BEN HOWARD, BAHAMAS
(Wonder Ballroom, 128 NE Russell) While he's signed to Mumford and Sons' label, English singer/songwriter Ben Howard's winsome folk is something less bombastic and altogether frailer than those kings of sing-along. Howard's lovely debut, Every Kingdom, has tinges of Nick Drake- and Elliott Smith-style melancholy in its delicate corners. NED LANNAMANN
XIU XIU, YAMANTAKA//SONIC TITAN, FATHER MURPHY
(Doug Fir, 830 E Burnside) I'll be honest: I haven't checked in with Xiu Xiu since 2002's Knife Play. Around then, Jamie Stewart's abrasive and traumatic avant pop sounded groundbreaking and exciting. Ten years later, Stewart's dramatic warble belies the absence of theatrics in the band's instrumentation, but he's honed his craft so well at this point that such histrionics are no longer needed. Lastly, "Hives Hives" still hits like a bat to the head. GRANT BRISSEY
C.C. SWIM, ADVENTURES WITH MIGHT, ILIMA CONSIDINE AND THE SEXBOTS
(Valentine's, 232 SW Ankeny) Between the keyboards and the name, you'd be forgiven for assuming that C.C. Swim is just another shiny dance band. Actually, the catchy moniker is short for Cuchulain Can't Swim, a reference to Irish mythology, hinting at the nerdiness that suffuses both the lyrics and the music to make them so much more. C.C. Swim have existed since 2009, but their first album, Shapes Take Size, just came out on April 30. Tinges of NES and Atari undercut driving rhythms and burly, unfiltered vocals singing hyper-literate words. The electric guitar provides just enough depth and darkness to keep things from getting too sunny, though they're at their best when they brighten up, as on "Hot Air Balloon," an infectious, swelling dance anthem. It's a good thing C.C. Swim's live shows are so energetic, because they're following up Adventures! With Might, the sweaty duo behind one of my favorite debuts of 2011. REBECCA WILSON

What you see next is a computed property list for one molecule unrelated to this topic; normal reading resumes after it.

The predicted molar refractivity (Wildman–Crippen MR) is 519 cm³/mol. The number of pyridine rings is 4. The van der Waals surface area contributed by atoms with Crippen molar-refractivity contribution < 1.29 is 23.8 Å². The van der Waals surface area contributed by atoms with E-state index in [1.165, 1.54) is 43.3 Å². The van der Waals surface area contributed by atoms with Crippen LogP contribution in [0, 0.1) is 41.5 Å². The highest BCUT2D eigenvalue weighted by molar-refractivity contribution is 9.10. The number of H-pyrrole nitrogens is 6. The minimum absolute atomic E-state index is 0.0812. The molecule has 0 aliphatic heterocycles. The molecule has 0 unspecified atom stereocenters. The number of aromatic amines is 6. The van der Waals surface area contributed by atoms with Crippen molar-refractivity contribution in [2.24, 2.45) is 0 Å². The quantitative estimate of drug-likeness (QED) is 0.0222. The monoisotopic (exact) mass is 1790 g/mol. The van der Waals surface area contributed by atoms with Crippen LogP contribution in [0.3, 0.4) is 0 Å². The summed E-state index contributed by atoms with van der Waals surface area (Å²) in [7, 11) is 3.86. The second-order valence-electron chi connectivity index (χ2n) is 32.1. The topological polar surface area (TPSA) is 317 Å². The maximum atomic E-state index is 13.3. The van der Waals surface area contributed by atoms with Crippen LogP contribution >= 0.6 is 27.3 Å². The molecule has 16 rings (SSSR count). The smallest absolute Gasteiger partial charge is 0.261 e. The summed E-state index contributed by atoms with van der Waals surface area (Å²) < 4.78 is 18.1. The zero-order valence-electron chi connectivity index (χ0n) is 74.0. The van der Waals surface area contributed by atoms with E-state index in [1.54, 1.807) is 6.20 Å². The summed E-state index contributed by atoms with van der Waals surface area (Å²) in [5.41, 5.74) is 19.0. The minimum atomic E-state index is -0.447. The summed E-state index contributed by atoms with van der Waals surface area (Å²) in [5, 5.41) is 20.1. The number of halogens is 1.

FUN, NOW NOW
(Roseland, 8 NW 6th) At first glance, Fun—excuse me, fun.—are pappy enough to completely ignore, yet they seem completely impervious to that fact, which makes them intriguing at the same time. This trio from New York City are so into their shtick that you have to wonder if it's even a shtick at all. If their single "We Are Young" sounds like music for a Chevy commercial, that's because it is, but you've gotta love their Queen and ELO influence. But then you have to deride their Disney Channel/Glee cleanliness. Still, if this is what Top 40 looks like in 2012, it could be a lot worse. It could also be so much better. Confused? Good. Me, too. MARK LORE
WILD ASSUMPTIONS, SOCIAL GRACES, PINKSLIME
(Slabtown, 1033 NW 16th) Before they were PinkSlime, they were called Pleassure; either way, Thaddeus Pedisich and Dewin Trainer are an ass-kicking local band and one of the best two-piece groups I've heard in a minute. Their brand-new Slime EP (get it for free on Bandcamp) shows off their noisy, frenetic energy via Trainer's thunderous drums and clanging cymbals and Pedisich's exuberant, unruly guitar riffs and bratty vocals distorted all to shit. With song titles like "Buying Drugs," they do at times capitulate to the ubiquitous tendency to boast of stoner habits, but any trendiness ends there, and the rest is all extremely satisfying rock 'n' roll—the kind that rattles your bones, shatters your ears, and makes you want to fuck shit up. They've got a lot of shows lined up as we coast into summer. Make sure you make it to one. MARANDA BISH
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